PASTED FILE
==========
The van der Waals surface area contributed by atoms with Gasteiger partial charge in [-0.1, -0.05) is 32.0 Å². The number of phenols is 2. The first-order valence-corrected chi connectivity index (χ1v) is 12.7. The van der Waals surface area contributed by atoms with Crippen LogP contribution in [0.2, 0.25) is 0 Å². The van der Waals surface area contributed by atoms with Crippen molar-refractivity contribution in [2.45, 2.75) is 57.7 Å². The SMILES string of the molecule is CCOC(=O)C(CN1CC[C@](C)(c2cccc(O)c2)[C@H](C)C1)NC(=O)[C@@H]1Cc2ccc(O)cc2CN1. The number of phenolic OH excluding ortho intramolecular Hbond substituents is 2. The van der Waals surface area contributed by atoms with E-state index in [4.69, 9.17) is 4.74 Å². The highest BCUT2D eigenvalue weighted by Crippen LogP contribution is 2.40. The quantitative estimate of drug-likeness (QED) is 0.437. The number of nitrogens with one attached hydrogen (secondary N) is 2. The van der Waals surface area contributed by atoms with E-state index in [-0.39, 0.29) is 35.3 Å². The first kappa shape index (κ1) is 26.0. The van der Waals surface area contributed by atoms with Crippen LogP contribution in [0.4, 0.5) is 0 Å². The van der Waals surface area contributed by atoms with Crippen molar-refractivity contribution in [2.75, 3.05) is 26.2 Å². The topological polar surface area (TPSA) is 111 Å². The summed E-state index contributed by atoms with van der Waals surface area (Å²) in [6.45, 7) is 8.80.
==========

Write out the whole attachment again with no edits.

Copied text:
The van der Waals surface area contributed by atoms with Gasteiger partial charge in [-0.1, -0.05) is 32.0 Å². The number of phenols is 2. The first-order valence-corrected chi connectivity index (χ1v) is 12.7. The van der Waals surface area contributed by atoms with Crippen LogP contribution in [0.2, 0.25) is 0 Å². The van der Waals surface area contributed by atoms with Crippen molar-refractivity contribution in [2.45, 2.75) is 57.7 Å². The SMILES string of the molecule is CCOC(=O)C(CN1CC[C@](C)(c2cccc(O)c2)[C@H](C)C1)NC(=O)[C@@H]1Cc2ccc(O)cc2CN1. The number of phenolic OH excluding ortho intramolecular Hbond substituents is 2. The van der Waals surface area contributed by atoms with E-state index in [4.69, 9.17) is 4.74 Å². The highest BCUT2D eigenvalue weighted by Crippen LogP contribution is 2.40. The quantitative estimate of drug-likeness (QED) is 0.437. The number of nitrogens with one attached hydrogen (secondary N) is 2. The van der Waals surface area contributed by atoms with E-state index in [-0.39, 0.29) is 35.3 Å². The first kappa shape index (κ1) is 26.0. The van der Waals surface area contributed by atoms with Crippen LogP contribution in [0.4, 0.5) is 0 Å². The van der Waals surface area contributed by atoms with Crippen molar-refractivity contribution in [2.75, 3.05) is 26.2 Å². The topological polar surface area (TPSA) is 111 Å². The summed E-state index contributed by atoms with van der Waals surface area (Å²) in [6.45, 7) is 8.80.